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CrystalBowman300Hello from Crystal Bowman!

I have been writing books for children for over 20 years and have learned a few things along the way. Writing for children is much harder than most people realize. The challenge is to write an engaging, creative story using limited vocabulary and word count. Another thing to consider is naming your characters. The characters in a book may be animals or humans, but either way, they need names—and choosing the right name is important!

Here are some tips on naming your characters:

  • Be sure the name fits the time period. This is one of the mistakes I often see when critiquing manuscripts. If your story is set in pioneer days, then names like Madison or Parker are not the right choice. Writers often want to use the names of their children or grandchildren, and those names may or may not work.
  • Site word names. If your story is written for beginning readers, then the names you choose must be early grade level site words. Names like Kate or Jack are first grade words, whereas  Charles or Abigail would be at a higher grade level.
  • I Can Read 4--100 Characternyms: Similar to onomatopoeia, when the sound of the word defines its meaning, a characternym is when the name of the character defines the identity of the character. For example, Swimmy is the name of a fish, and Barkly is the name of a dog.  In my Otter and Owl I Can Read! stories, the first draft included actual names for the two characters. The otter was Rex and the owl was Ray. After several revision, the editor and I found it to be very confusing and we kept getting Rex and Ray mixed up. I then decided to drop Rex and Ray and named my characters Otter and Owl. Problem solved! When used appropriately, characternyms can add fun and creativity to a story.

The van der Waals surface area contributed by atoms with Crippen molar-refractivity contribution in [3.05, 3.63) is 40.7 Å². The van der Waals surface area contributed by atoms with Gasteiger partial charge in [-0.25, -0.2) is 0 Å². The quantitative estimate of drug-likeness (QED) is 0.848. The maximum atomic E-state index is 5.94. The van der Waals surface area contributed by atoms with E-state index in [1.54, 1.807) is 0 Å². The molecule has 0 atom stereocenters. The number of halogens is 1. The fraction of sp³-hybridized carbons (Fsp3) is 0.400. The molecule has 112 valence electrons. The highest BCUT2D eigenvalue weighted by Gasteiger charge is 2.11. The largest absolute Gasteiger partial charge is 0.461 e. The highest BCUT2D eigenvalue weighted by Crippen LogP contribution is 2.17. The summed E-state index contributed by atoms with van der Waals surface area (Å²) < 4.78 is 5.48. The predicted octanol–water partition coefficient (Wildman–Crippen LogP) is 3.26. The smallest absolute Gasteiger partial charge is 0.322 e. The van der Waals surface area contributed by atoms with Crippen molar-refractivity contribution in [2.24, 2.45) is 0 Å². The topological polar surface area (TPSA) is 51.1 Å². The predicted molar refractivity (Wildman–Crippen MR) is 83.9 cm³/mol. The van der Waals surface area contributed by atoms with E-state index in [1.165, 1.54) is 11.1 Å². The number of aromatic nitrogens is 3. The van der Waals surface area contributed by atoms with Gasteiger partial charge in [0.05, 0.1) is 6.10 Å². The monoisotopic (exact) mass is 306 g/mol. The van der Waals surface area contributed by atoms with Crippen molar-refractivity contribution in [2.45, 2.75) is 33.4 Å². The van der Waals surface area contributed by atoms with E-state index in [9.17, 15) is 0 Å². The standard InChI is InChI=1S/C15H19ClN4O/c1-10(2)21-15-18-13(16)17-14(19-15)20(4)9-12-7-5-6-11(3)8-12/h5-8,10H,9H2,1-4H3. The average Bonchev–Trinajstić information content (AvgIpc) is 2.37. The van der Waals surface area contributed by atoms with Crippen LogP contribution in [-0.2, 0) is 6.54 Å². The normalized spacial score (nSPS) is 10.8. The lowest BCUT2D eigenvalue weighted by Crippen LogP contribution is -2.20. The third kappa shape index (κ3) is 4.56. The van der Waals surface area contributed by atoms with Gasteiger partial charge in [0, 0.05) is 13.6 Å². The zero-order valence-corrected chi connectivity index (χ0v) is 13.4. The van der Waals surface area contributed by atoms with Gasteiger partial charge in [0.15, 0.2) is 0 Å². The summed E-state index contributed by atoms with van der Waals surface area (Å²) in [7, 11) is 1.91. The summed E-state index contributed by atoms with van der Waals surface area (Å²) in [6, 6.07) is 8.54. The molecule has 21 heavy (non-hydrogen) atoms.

• I Can Read 5Names and book titles. In classic fairy tales, it is common for the name of the main character to also be the title of the story. Cinderella, Snow White, and Rapunzel are some examples. When a series of books are created around a main character, the character’s name is often used within the title. In my I Can Read! series based on Jake, a lop eared rabbit, Jake’s name appears in each of the titles— Jake’s Brave Night, Jake Learns to Share, Jake’s New Friend.   This lets the readers know from the title that these books are different stories, but include the same main character.
  • Avoid the obvious! Although names are not copyrighted, a writer should never use a name that is already popular in another book or series of books. If you have a monkey in your story, do not name him George. If you have a duck in your story, do not name her Daisy.

Writing for kids is always fun, but never easy. The rewards may not be monetary, but having children fall in love with your books and stories and characters, is worth a pound of gold. And you can even put your name on the cover.

Crystal Bowman

www.crystalbowman.com

 

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